This article does not cite any sources. (December 2009) (Learn how and when to remove this template message)
A county hall or shire hall is a common name given to a building that houses the seat of local government for a county. The location of the county hall has usually denoted the county town. When county halls have moved, this has been taken as a sign that the county town has moved, as when Derbyshire County Council moved from Derby to Matlock in the 1950s. As important government buildings, many county halls are known for their distinctive architecture. Some county halls are historic buildings at the heart of the town, whilst others are more modern office building in suburban locations. Many buildings which have lost their administrative function have retained the name county hall for historic reasons, such as County Hall, London.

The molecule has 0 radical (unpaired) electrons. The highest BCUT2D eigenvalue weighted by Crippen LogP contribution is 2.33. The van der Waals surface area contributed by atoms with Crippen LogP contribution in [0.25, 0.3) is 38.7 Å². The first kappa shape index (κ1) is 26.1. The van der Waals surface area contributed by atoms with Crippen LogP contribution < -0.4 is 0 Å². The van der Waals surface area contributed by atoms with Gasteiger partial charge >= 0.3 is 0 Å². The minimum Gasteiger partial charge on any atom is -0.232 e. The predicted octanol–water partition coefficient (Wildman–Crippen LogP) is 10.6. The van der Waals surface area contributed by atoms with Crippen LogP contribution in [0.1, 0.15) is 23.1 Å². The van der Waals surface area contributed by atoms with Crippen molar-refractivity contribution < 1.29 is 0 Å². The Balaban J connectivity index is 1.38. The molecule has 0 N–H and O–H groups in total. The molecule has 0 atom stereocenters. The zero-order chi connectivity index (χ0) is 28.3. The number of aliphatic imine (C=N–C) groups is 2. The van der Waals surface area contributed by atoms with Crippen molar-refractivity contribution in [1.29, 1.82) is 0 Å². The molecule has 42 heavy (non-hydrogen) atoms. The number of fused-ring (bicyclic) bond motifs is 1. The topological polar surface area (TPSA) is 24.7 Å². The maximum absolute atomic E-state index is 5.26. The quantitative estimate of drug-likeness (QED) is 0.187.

County Halls usually contain a council chamber, committee rooms and offices. Many have also historically been home to court rooms, although in recent years many of these have moved to separate buildings.
List of county and shire halls
|Name||Town or city||Traditional county||Country|
|County Hall||Cork||County Cork||Ireland|
|County Hall||Kingston upon Thames||Surrey||England|
|County Hall||Swansea||West Glamorgan||Wales|
|County Hall||Wakefield||West Riding of Yorkshire||England|
|This architecture-related article is a stub. You can help Wikipedia by expanding it.|